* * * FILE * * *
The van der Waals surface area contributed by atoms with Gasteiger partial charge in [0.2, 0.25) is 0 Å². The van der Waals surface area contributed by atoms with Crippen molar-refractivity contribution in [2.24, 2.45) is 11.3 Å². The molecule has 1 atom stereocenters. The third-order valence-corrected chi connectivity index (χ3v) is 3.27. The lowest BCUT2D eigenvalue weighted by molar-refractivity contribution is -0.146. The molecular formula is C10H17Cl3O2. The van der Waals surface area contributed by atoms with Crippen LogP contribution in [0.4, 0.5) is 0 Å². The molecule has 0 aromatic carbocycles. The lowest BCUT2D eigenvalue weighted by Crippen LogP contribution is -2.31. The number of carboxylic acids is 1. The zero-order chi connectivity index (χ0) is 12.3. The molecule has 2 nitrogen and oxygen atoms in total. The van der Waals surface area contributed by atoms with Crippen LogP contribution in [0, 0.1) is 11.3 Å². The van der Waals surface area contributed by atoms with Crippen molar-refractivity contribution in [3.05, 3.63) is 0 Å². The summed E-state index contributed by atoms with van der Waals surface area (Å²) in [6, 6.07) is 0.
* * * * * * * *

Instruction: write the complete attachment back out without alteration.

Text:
The van der Waals surface area contributed by atoms with Gasteiger partial charge in [0.2, 0.25) is 0 Å². The van der Waals surface area contributed by atoms with Crippen molar-refractivity contribution in [2.24, 2.45) is 11.3 Å². The molecule has 1 atom stereocenters. The third-order valence-corrected chi connectivity index (χ3v) is 3.27. The lowest BCUT2D eigenvalue weighted by molar-refractivity contribution is -0.146. The molecular formula is C10H17Cl3O2. The van der Waals surface area contributed by atoms with Crippen LogP contribution in [0.4, 0.5) is 0 Å². The molecule has 0 aromatic carbocycles. The lowest BCUT2D eigenvalue weighted by Crippen LogP contribution is -2.31. The number of carboxylic acids is 1. The zero-order chi connectivity index (χ0) is 12.3. The molecule has 2 nitrogen and oxygen atoms in total. The van der Waals surface area contributed by atoms with Crippen LogP contribution in [0, 0.1) is 11.3 Å². The van der Waals surface area contributed by atoms with Crippen molar-refractivity contribution in [3.05, 3.63) is 0 Å². The summed E-state index contributed by atoms with van der Waals surface area (Å²) in [6, 6.07) is 0.